DemDaily: The Composition of Congress. The Breakdown
April 12, 2021
The 117th Congress, as sworn in on January 3, 2021, is the most diverse in race and gender in history, as well as one of the most highly educated.
The United States Senate is comprised of 50 Democrats and 50 Republicans, including two Independents who caucus with the Democrats. The US House of Representatives is comprised of 222 Democrats to 213 Republicans, including six vacancies.
There are 145 women in Congress, accounting for a record 27% of all members across both chambers.
There are 24 women in the Senate (16D, 8R), one fewer than the record number of seats they held in the last Congress.
In four states - Minnesota, Nevada, New Hampshire and Washington - both senators are women, down from six states in the previous Senate.
A record 121 women are currently serving in the House (89 D, 32 R), including four of the six nonvoting House members who represent the District of Columbia and the US territories.
The share of women in Congress, however, remains far below their share in the country as a whole, which stands at 51%.
History was made when Kamala Harris left the US Senate in January 2021 to become the first female Vice President of the United States.
Overall, 124 lawmakers identify as Black, Hispanic, Asian/Pacific Islander or Native American, for a total of 23% of Congress.
Including Delegates, there are an unprecedented 60 African Americans (3 Senate/57 House) and 52 Hispanic/Latino (6 Senate/46 House) members.
Members of Asian, South Asian or Pacific Islander ancestry number 20 (2 Senate/18 House) and five Indigenous American members serve in the House.
Congress, however, still remains less diverse than the nation as a whole: Non-Hispanic White Americans account for 77% of voting members in the new Congress, considerably more than their 60% share of the U.S. population.
Immigrants: There are 3% or 18 foreign-born lawmakers in the 117th Congress, including 17 in the House and just one in the Senate, Mazie Hirono, a Hawaii Democrat who was born in Japan.
That number goes up to 14% when you include members who are born to at least one parent who was born in another country.
The average age of Senate Members is 64, and the average in the House is 58 years old.
This year saw the swearing-in of the first Millennial Senator, Jon Ossoff (D-GA), who is 34.
The number of Millennials and Gen Xers in Congress has risen in recent years. In the 117th Congress, 7% of House members, or 31 lawmakers, are Millennials (born between 1981 and 1996) and a third of House lawmakers, or 144 members, are Gen X (born from 1965 to 1980), up from 27% in the 115th Congress.
The ranks of the Silent Generation (born between 1928 and 1945) have decreased, from 10%, or 42 members, at the start of the 115th Congress, to 6% or 27 members, in the current Congress.
The share of members of Congress with a college degree has steadily increased, with 94% of House members and all senators holding a bachelor's degree. Two-thirds of representatives and three-quarters of senators also have at least one graduate degree.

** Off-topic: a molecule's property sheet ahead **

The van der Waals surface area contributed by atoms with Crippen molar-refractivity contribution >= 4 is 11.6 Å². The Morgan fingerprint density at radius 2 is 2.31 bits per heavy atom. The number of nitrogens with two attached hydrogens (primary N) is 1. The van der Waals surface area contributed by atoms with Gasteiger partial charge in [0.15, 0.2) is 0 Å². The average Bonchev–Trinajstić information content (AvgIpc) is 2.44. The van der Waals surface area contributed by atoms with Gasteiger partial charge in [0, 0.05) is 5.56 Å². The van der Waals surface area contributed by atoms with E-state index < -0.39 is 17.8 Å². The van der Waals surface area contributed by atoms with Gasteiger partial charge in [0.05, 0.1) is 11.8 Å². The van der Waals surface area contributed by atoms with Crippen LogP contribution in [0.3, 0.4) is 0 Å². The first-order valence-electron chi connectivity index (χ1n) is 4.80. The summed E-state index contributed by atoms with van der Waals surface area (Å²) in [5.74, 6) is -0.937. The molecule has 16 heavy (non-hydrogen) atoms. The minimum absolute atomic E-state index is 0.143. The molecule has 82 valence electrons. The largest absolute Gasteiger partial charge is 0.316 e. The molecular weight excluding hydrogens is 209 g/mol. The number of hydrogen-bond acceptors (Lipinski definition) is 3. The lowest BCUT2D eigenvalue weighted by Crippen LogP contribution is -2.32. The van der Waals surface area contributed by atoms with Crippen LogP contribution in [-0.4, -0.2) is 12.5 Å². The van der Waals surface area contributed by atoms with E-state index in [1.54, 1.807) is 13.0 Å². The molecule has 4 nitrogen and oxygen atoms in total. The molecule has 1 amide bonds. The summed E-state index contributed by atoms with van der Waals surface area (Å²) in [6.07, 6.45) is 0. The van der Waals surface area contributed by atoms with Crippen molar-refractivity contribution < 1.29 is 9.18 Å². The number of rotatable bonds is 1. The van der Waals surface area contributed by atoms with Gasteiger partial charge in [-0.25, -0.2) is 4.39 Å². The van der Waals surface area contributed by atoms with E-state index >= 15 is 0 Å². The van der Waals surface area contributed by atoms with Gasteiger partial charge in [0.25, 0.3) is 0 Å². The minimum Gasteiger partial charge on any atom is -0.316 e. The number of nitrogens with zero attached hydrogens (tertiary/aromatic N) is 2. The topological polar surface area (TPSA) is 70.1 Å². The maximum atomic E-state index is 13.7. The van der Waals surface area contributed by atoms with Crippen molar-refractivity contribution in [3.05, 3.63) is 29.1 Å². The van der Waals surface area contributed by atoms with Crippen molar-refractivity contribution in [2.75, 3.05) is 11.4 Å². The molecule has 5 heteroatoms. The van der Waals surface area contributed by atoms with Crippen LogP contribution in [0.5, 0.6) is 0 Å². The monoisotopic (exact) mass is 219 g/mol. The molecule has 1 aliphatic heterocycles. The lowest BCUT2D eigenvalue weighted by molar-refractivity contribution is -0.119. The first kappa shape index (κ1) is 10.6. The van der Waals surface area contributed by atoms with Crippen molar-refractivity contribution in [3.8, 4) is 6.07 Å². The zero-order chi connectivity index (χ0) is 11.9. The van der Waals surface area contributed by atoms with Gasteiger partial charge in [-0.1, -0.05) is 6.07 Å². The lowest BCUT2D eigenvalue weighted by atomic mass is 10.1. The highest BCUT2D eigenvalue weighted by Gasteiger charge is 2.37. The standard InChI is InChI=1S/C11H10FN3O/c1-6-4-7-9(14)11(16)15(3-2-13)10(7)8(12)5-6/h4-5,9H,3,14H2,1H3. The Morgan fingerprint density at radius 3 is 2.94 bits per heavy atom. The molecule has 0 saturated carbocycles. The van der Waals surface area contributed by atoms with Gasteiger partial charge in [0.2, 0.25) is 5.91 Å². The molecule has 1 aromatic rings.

That level of education far outpaces that of the overall US population. According to the 2019 US Census, 36% of American adults ages 25 and older said they had completed a bachelor's degree or more education.
The average length of service at the beginning of the 117th Congress was eleven years for a Senate member and seven years for a House member.
Congress has become slightly more religiously diverse. The 117th includes the first two Muslim women ever to serve in the House and has the fewest Christians (468) in 12 Congresses analyzed by Pew Research Center dating back to 1961.
Despite this decline, Christians are still overrepresented in Congress in proportion to their share of the public: Nearly nine-in-ten congressional members are Christian (88%), compared with 65% of US adults overall.
By contrast, religious "nones" are underrepresented in Congress in comparison with the US population. While 26% of Americans say they are atheist, agnostic or "nothing in particular," just one lawmaker, Senator Kyrsten Sinema (D-AZ), says she is religiously unaffiliated.
In the current Congress, 91 members served in the military at some point in their lives, the lowest number since World War II.
There are more than twice as many Republican veterans (63) in the new Congress as Democrats (28). Equal shares of Senate and House members (17%) have served in the military.
While the number and share of veterans in Congress overall have decreased, the newly-elected freshman class includes 15 such lawmakers.
While far fewer members of Congress now have direct military experience, they still exceed the average of 7% of Americans who do, down from 18% in 1980, not long after the end of the military draft era.
DemList will keep you informed.
Connecting You to The Party
Connecting You to Each Other